Animals – Equine – South Carolina
SC Code 47-9-710 Definitions (South Carolina Code of Laws (2016 Edition))
As used in this chapter:
(1) “Engages in an equine activity” means riding, training, providing, or assisting in providing medical treatment of, driving, or being a passenger upon an equine, mounted or unmounted, or a person assisting a participant or show management. It does not include being a spectator at an equine activity, except in cases where the spectator places himself in an unauthorized area and in immediate proximity to the equine activity.
(2) “Equine” means a horse, pony, mule, donkey, or hinny.
(3) “Equine activity” means:
(a) an equine show, fair, competition, performance, parade, or trail riding that involves a breed of equine and an equine discipline, including, but not limited to, dressage, hunter and jumper horse shows, grand prix jumping, three-day events, combined training, rodeos, driving, pulling, cutting, polo, steeplechasing, English and Western performance riding, trail riding and Western games, and hunting.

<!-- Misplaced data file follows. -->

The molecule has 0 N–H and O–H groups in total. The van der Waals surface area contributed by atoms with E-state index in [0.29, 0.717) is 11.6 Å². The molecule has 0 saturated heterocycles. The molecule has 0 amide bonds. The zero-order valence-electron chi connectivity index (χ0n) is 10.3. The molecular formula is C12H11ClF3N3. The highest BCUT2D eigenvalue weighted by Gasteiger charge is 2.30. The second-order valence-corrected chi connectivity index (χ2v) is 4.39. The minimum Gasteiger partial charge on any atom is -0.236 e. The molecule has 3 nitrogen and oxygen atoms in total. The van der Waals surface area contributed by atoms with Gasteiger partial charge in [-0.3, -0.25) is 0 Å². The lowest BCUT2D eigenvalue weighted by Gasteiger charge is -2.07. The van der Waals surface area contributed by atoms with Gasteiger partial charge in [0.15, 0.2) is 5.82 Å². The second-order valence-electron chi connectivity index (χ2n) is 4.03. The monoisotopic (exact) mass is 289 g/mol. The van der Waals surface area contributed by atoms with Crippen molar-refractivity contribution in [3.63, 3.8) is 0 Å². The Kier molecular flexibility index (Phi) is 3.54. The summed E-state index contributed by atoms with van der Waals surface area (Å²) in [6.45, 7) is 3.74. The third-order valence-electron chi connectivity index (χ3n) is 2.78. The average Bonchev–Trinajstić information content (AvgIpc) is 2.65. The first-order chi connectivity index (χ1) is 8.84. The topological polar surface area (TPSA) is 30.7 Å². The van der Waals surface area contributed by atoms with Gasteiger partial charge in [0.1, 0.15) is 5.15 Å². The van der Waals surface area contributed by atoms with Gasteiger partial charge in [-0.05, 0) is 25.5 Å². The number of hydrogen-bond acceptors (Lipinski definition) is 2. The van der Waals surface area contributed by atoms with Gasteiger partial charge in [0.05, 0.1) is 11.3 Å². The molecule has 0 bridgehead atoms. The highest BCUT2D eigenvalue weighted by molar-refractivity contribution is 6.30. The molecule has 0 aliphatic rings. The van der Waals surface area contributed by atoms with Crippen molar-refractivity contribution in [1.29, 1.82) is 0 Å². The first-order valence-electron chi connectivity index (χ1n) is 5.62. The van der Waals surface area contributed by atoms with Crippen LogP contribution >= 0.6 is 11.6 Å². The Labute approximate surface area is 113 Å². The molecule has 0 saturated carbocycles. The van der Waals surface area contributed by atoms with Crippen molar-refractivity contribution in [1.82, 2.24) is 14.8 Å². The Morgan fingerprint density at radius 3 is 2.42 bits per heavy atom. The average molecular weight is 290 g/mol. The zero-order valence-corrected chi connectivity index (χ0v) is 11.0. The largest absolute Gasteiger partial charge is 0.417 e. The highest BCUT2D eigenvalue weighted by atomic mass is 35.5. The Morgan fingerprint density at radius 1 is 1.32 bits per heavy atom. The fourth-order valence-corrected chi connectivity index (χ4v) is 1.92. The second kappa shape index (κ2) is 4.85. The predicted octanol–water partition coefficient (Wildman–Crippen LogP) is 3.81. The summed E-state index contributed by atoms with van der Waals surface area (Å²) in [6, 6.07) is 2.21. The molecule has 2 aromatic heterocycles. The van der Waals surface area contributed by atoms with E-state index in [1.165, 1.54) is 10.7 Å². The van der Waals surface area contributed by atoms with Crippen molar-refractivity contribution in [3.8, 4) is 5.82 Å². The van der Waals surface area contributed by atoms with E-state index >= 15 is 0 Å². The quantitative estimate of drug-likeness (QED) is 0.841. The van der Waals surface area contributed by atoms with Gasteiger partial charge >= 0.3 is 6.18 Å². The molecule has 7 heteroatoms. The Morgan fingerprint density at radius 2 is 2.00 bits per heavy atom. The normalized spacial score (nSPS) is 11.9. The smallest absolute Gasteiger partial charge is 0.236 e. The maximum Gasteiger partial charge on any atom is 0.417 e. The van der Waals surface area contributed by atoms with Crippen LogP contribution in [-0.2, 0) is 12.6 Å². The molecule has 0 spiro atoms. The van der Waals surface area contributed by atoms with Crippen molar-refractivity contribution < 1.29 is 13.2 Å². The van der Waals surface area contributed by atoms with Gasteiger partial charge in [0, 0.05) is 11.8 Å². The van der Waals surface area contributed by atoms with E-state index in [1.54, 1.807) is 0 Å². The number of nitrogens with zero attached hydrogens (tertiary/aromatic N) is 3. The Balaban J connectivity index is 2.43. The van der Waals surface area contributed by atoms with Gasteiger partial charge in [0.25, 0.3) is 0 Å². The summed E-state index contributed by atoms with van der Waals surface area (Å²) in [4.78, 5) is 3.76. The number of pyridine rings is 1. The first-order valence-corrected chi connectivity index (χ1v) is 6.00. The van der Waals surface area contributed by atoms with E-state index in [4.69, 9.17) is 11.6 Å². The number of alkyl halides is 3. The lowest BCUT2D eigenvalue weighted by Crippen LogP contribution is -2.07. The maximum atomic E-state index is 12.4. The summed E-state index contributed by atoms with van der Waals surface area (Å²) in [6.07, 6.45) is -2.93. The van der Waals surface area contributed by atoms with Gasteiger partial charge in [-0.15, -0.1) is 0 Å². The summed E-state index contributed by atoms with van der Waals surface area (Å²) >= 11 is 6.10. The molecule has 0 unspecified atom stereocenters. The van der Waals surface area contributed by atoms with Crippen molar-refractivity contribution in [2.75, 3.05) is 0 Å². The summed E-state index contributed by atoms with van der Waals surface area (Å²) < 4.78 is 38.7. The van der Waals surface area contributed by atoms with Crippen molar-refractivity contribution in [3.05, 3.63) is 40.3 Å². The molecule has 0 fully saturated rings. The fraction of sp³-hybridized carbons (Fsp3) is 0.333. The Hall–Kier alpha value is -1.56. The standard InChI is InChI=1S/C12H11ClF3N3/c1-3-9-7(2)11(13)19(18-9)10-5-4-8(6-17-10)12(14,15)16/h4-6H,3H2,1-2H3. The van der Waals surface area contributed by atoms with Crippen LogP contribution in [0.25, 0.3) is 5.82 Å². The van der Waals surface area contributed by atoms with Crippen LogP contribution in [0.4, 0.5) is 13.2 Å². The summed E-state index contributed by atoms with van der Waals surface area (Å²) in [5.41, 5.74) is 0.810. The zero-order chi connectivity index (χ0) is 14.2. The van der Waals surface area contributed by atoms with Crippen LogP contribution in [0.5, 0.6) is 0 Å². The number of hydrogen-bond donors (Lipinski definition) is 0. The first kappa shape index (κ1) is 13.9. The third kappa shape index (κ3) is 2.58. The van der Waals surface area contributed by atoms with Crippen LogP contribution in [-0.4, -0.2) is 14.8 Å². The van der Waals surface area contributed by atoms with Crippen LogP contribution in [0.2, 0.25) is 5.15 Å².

(b) equine training or teaching activities, or both;
(c) boarding equines;
(d) riding, inspecting, or evaluating an equine belonging to another, whether the owner has received monetary consideration or another thing of value for the use of the equine or is permitting a prospective purchaser of the equine to ride, inspect, or evaluate the equine;
(e) a ride, trip, hunt, or other equine activity, however informal or impromptu, that is sponsored by an equine activity sponsor;
(f) placing or replacing a horseshoe on an equine;
(g) examining or administering medical treatment to an equine by a veterinarian.